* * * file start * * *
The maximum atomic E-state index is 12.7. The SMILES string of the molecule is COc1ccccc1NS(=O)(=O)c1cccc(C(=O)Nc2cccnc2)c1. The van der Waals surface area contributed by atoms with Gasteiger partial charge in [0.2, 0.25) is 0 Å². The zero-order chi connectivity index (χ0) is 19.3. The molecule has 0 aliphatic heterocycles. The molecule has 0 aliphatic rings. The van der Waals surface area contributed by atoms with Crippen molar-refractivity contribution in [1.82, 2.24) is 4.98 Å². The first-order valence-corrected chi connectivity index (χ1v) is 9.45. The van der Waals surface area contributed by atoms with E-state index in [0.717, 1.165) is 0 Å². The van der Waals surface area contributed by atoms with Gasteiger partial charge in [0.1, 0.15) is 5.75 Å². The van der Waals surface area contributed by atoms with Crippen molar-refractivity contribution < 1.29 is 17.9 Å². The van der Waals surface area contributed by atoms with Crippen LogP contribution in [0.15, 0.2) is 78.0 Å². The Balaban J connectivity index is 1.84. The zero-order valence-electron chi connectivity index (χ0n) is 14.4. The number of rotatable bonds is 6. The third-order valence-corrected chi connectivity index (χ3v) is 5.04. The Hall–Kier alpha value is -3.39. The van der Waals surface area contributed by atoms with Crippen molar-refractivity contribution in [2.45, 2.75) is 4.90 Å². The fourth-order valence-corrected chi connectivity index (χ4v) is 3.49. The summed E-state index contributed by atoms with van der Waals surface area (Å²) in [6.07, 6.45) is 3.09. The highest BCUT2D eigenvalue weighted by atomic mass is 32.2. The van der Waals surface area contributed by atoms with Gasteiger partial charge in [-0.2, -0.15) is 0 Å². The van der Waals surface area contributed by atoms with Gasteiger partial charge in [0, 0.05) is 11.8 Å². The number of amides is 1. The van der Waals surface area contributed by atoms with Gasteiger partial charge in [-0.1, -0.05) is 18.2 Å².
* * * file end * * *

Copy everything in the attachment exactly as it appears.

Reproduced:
The maximum atomic E-state index is 12.7. The SMILES string of the molecule is COc1ccccc1NS(=O)(=O)c1cccc(C(=O)Nc2cccnc2)c1. The van der Waals surface area contributed by atoms with Gasteiger partial charge in [0.2, 0.25) is 0 Å². The zero-order chi connectivity index (χ0) is 19.3. The molecule has 0 aliphatic heterocycles. The molecule has 0 aliphatic rings. The van der Waals surface area contributed by atoms with Crippen molar-refractivity contribution in [1.82, 2.24) is 4.98 Å². The first-order valence-corrected chi connectivity index (χ1v) is 9.45. The van der Waals surface area contributed by atoms with E-state index in [0.717, 1.165) is 0 Å². The van der Waals surface area contributed by atoms with Gasteiger partial charge in [0.1, 0.15) is 5.75 Å². The van der Waals surface area contributed by atoms with Crippen molar-refractivity contribution < 1.29 is 17.9 Å². The van der Waals surface area contributed by atoms with Crippen LogP contribution in [0.15, 0.2) is 78.0 Å². The Balaban J connectivity index is 1.84. The zero-order valence-electron chi connectivity index (χ0n) is 14.4. The number of rotatable bonds is 6. The third-order valence-corrected chi connectivity index (χ3v) is 5.04. The Hall–Kier alpha value is -3.39. The van der Waals surface area contributed by atoms with Crippen molar-refractivity contribution in [2.45, 2.75) is 4.90 Å². The fourth-order valence-corrected chi connectivity index (χ4v) is 3.49. The summed E-state index contributed by atoms with van der Waals surface area (Å²) in [6.07, 6.45) is 3.09. The highest BCUT2D eigenvalue weighted by atomic mass is 32.2. The van der Waals surface area contributed by atoms with Gasteiger partial charge in [-0.2, -0.15) is 0 Å². The van der Waals surface area contributed by atoms with Gasteiger partial charge in [0, 0.05) is 11.8 Å². The number of amides is 1. The van der Waals surface area contributed by atoms with Gasteiger partial charge in [-0.1, -0.05) is 18.2 Å².